The 2024 Nobel Prize in Chemistry has been awarded to David Baker of the University of Washington and to Demis Hassabis and John Jumper of Google DeepMind. Hassabis and Jumper, now at the Google DeepMind Research Center in the U.K. (a subsidiary of Alphabet, Google’s parent company), developed an artificial intelligence-based software package that predicts with remarkable accuracy the structure of proteins. Baker, now at the University of Washington in Seattle, was recognized for his work on designing
Continue reading 2024 Nobel Prize in Chemistry awarded to computational protein folding pioneers
]]>The 2024 Nobel Prize in Chemistry has been awarded to David Baker of the University of Washington and to Demis Hassabis and John Jumper of Google DeepMind. Hassabis and Jumper, now at the Google DeepMind Research Center in the U.K. (a subsidiary of Alphabet, Google’s parent company), developed an artificial intelligence-based software package that predicts with remarkable accuracy the structure of proteins. Baker, now at the University of Washington in Seattle, was recognized for his work on designing new proteins.
Demis Hassabis and John Jumper are the leading researchers behind AlphaFold 2, the computer-based system developed at DeepMind that has largely solved the computational protein folding problem, which is arguably one of the most significant and longest-running challenges in modern biology — certainly the most significant in the area of computational biology.
Proteins are the workhorses of biology. A few prominent examples include:
There are many thousands of proteins in human biology, and at least 200 million in the larger biological kingdom. Each protein is specified as a string of amino acids, as given by DNA letters A, C, T, G. Thanks to the recent dramatic drop in the cost of DNA sequencing technology, sequencing proteins is fairly routine.
The key to biology, however, is the three-dimensional shape of the protein — how a protein “folds” [Callaway2022]. Protein shapes can be investigated experimentally, using x-ray crystallography, but this is an expensive, error-prone and time-consuming laboratory operation. So for at least 50 years, researchers worldwide have been developing computer programs to model the folding process, given the input amino acid sequence [Dill2008].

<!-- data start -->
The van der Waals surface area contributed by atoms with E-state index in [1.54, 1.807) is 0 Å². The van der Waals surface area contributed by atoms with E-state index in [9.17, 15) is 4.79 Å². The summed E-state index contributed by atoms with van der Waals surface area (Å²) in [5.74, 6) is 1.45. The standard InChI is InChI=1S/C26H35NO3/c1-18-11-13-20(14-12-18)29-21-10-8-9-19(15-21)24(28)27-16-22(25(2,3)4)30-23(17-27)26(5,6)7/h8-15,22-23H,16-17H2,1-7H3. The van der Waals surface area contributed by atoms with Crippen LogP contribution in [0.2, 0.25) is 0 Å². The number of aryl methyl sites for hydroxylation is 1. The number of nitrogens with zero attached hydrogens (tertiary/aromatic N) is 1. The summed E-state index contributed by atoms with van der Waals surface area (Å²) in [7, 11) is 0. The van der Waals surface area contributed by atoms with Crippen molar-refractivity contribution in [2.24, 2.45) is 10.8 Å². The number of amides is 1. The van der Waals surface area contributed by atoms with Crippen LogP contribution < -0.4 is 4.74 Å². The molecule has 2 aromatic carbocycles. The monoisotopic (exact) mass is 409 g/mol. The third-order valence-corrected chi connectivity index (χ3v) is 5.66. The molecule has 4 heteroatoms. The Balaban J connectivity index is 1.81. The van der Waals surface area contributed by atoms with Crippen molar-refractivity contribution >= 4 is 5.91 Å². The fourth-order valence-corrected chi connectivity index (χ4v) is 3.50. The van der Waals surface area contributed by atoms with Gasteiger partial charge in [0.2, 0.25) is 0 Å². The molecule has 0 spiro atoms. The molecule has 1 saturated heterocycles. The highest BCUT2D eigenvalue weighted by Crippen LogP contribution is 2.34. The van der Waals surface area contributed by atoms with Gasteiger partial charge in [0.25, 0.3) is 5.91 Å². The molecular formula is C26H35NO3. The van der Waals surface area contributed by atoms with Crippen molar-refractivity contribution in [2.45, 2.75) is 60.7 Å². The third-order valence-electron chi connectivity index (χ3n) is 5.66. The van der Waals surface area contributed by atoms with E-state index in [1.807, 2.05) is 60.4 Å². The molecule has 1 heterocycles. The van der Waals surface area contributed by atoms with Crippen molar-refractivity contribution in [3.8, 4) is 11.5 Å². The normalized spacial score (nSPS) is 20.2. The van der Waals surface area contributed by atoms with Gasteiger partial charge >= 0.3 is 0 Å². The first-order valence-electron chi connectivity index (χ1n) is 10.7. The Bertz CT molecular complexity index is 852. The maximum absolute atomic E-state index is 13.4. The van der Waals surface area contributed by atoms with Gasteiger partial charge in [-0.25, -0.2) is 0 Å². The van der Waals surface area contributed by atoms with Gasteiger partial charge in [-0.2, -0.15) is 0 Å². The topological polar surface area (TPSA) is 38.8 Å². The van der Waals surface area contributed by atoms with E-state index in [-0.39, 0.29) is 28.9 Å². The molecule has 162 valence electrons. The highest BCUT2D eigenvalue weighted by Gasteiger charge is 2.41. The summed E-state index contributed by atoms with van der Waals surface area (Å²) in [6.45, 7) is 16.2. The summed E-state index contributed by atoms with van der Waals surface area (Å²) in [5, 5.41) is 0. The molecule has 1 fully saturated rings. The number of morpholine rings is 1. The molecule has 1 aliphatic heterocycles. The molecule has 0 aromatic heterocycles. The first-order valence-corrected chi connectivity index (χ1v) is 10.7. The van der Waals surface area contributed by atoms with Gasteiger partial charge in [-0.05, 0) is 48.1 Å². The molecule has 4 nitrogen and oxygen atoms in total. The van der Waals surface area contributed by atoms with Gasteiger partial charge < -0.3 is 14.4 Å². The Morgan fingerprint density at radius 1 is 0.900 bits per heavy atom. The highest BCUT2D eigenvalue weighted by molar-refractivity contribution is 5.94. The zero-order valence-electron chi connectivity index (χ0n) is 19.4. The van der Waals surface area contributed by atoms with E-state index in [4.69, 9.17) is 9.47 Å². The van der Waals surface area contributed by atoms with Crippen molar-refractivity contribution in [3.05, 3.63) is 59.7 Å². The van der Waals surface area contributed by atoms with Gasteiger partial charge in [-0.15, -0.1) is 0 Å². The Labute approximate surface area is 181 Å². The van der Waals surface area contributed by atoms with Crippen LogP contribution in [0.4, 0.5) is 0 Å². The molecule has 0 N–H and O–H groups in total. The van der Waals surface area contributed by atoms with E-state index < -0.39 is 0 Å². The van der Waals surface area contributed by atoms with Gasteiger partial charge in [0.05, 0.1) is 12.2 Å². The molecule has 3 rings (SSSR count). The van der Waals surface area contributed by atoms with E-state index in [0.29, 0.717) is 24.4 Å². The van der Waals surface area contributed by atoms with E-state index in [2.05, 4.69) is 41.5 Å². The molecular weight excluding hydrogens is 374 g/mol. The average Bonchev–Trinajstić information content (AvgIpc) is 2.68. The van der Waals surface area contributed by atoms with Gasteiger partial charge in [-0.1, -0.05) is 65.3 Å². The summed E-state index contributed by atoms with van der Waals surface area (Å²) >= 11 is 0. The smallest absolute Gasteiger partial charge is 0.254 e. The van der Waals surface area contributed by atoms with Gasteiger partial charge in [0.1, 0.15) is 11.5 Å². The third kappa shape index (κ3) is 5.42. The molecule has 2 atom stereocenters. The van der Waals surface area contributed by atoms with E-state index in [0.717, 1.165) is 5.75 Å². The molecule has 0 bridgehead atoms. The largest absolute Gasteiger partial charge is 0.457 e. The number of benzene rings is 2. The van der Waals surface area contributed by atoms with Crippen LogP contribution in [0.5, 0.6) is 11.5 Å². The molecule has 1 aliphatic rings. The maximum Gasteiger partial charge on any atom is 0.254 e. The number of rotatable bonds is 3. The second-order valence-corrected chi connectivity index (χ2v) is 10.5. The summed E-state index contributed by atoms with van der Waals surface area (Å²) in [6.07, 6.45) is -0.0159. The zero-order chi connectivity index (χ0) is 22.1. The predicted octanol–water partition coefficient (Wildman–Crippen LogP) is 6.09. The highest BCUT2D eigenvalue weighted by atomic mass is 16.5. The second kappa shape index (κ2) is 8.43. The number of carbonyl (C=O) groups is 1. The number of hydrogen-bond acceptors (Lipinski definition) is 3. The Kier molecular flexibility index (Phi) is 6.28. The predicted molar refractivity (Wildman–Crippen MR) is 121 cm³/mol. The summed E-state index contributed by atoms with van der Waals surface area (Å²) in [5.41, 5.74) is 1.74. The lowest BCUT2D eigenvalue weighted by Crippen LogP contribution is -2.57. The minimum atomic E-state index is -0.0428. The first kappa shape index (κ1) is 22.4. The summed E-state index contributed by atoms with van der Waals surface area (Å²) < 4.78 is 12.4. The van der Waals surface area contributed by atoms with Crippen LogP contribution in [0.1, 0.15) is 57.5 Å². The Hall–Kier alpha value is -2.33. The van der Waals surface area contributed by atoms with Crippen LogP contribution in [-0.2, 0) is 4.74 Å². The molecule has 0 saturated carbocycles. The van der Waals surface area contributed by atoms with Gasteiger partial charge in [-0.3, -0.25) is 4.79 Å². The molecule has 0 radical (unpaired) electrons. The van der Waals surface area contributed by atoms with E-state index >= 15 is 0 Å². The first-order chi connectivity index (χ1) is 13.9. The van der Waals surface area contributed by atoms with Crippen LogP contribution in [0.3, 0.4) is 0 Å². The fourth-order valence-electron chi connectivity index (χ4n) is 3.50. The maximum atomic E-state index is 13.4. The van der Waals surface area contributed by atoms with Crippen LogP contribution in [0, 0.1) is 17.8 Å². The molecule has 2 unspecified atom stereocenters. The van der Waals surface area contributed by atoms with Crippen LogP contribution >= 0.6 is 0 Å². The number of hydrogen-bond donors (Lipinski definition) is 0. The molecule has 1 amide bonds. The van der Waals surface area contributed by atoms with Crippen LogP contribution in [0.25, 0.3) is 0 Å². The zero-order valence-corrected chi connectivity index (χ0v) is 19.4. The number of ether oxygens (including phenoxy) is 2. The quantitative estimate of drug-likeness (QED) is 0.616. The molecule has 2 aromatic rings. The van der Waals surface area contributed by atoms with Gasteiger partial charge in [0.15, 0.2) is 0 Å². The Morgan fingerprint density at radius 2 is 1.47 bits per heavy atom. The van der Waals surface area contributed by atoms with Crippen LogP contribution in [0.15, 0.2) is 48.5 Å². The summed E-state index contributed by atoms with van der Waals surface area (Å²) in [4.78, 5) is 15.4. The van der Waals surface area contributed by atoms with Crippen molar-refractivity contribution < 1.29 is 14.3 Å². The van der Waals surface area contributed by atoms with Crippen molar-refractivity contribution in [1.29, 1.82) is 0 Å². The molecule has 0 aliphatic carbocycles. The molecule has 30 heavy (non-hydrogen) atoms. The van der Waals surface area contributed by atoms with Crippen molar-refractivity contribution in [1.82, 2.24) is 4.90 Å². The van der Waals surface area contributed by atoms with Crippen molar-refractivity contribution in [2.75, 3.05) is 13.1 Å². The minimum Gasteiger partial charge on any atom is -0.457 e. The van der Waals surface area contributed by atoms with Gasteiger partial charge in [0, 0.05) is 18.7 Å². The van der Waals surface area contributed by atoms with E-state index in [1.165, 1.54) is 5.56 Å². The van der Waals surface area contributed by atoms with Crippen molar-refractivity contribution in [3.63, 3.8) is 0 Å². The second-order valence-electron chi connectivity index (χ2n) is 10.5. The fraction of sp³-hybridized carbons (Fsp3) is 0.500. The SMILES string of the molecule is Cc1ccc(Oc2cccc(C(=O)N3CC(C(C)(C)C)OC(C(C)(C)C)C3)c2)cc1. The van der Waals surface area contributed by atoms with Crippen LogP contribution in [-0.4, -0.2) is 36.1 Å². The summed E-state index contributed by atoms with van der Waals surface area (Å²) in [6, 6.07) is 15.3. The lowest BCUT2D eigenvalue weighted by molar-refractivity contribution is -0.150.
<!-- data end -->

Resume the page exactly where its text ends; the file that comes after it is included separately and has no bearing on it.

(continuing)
Just a few of the many potential applications of this technology include studying the misshapen proteins thought to be the cause of Alzheimer’s disease, or studying the proteins behind various genetically-linked disorders such as cystic fibrosis and sickle-cell anemia. Prior to the development of AlphaFold 2, structures were known for only a tiny fraction of known proteins.
Given the daunting challenge and importance of the computational protein folding problem, in 1994 a community of researchers in the field organized a biennial competition known as Critical Assessment of Protein Structure Prediction (CASP) [CASP2024]. At each iteration of the competition, the organizers announce a set of problems, to which worldwide teams of researchers then apply their best current tools to solve. In 2018, the CASP competition had a new entry: AlphaFold, a machine-learning-based program developed by DeepMind, which out-performed others in the competition. Then in 2020, the DeepMind team unveiled a new program, known as AlphaFold 2 [AlphaFold 2]. For the 2020 CASP competition, it achieved a 92% average score, far above the 62% achieved by the second-best program in the competition.